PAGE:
Carlson (1986) chronicled the fascinating history of the commercialization of Panax in the New World, beginning with the discovery in the early 1700s by French missionaries among the Iroquois and other Native American tribes that there existed a native North American counterpart to the Asian species, which had been used medicinally for centuries in China and surrounding countries, and which had by then already been overharvested to near extinction in Asia. Carlson documented that by the 1820s, nearly 3.8 million pounds of dried roots were being exported during the decade, mostly to Asia, with a peak of nearly 6.8 million pounds during the 1880s. Today, American ginseng continues to be the most valuable botanical product wild-harvested commercially in the United States. Of note, one of the nation’s largest wholesalers and exporters of ginseng has been based in Eolia (Pike County). Oddly, most American ginseng continues to be exported, whereas most products sold in the United States contain mainly Korean or other Asian species. At present, in Missouri, about 3,000–4,000 pounds of dried roots are harvested each year (mostly from wild-collected plants), which accounts for less than 5 percent of U.S. production (Tim Smith, Missouri Department of Conservation, personal communication). Kentucky (26,000–32,000) and Tennessee (15,000–19,000) lead the nation in pounds harvested annually. Most of the state’s harvest is done in the Ozark Division and counties along the Missouri and Mississippi Rivers by root diggers, individuals who supplement their incomes by harvesting a variety of natural products from local areas and selling these to distributors. Less than 10 percent of the state’s commercial ginseng production comes from cultivated plants, either grown in beds under netting or other artificial shade or wild-cultivated by planting seeds at natural sites in plant communities where the species can flourish (Lewis, 1989).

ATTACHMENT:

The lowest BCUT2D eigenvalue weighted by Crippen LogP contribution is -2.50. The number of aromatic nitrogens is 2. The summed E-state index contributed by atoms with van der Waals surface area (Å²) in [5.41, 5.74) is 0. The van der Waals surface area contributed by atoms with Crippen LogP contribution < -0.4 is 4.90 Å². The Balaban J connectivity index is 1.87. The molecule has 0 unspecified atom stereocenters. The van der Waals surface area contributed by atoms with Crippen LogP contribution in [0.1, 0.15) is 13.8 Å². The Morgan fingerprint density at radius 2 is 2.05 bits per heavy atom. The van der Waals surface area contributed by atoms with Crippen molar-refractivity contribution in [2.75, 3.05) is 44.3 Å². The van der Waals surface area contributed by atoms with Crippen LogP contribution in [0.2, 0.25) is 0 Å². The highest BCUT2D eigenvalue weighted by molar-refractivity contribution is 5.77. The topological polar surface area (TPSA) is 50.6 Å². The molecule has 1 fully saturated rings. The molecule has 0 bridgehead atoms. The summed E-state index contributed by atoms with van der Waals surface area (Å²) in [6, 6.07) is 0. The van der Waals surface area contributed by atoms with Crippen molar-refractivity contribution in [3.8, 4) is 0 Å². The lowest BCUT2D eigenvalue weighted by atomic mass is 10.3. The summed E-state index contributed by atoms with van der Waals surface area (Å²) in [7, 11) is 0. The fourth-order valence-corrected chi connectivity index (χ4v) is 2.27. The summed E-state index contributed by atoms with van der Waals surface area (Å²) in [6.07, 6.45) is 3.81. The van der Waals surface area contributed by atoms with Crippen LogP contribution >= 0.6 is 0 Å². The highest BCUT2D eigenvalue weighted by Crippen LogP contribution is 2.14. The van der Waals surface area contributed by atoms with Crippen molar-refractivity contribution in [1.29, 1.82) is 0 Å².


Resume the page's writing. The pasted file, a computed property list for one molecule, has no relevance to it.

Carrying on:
The sustained long-term harvest of ginseng for more than 200 years has led to the extirpation or decline of the species in many portions of its range (Yatskievych and Spellenberg, 1993). In some states as well as in Canada, commercial harvest from the wild is presently illegal. Several states and Canada have also designated the species as threatened, endangered, or similar categories, and at one point it was under consideration for listing by the U.S. Fish and Wildlife Service under the Endangered Species Act. In recognition of these conservation concerns, international trade in ginseng is regulated under Appendix II of the Convention on International Trade in Endangered Species of Wild Fauna and Flora (CITES), which mandates that the states monitor harvest and sales within their boundaries. The Missouri Department of Conservation receives and compiles annual reports from all dealers, including detailed information on the quantities and sources of roots introduced into commerce in the state. Collecting is further regulated under the Missouri Wildlife Code, which prohibits wild harvest except during an official season (usually September 1–December 31), coinciding with the months that mature fruits are present on the plants. Diggers are encouraged to squeeze the stones from fruits present into the hole left after the rootstock is excavated, in order to make the natural resource more renewable. Seedlings do not appear until the second spring following planting, and plants apparently do not begin to produce flowers and fruits until they are four years old (Anderson et al., 1993). It is of interest that Lewis (1988) was able to document the gradual recovery of a Missouri population from a seed bank in the soil several years after its decimation by diggers and in the absence of subsequent disruptions.

A number of authors (Gleason and Cronquist, 1991) have continued to treat Panax as neuter (as was done by Linnaeus in describing the genus) and therefore to spell the specific epithet quinquefolium. However, as noted by Graham (1966), the International Code of Botanical Nomenclature (for most recent edition, see Greuter et al., 1994: Article 62.1a) specifically states that Panax and other generic names ending in -panax are to be treated as masculine epithets, and the species should thus be spelled P. quinquefolius.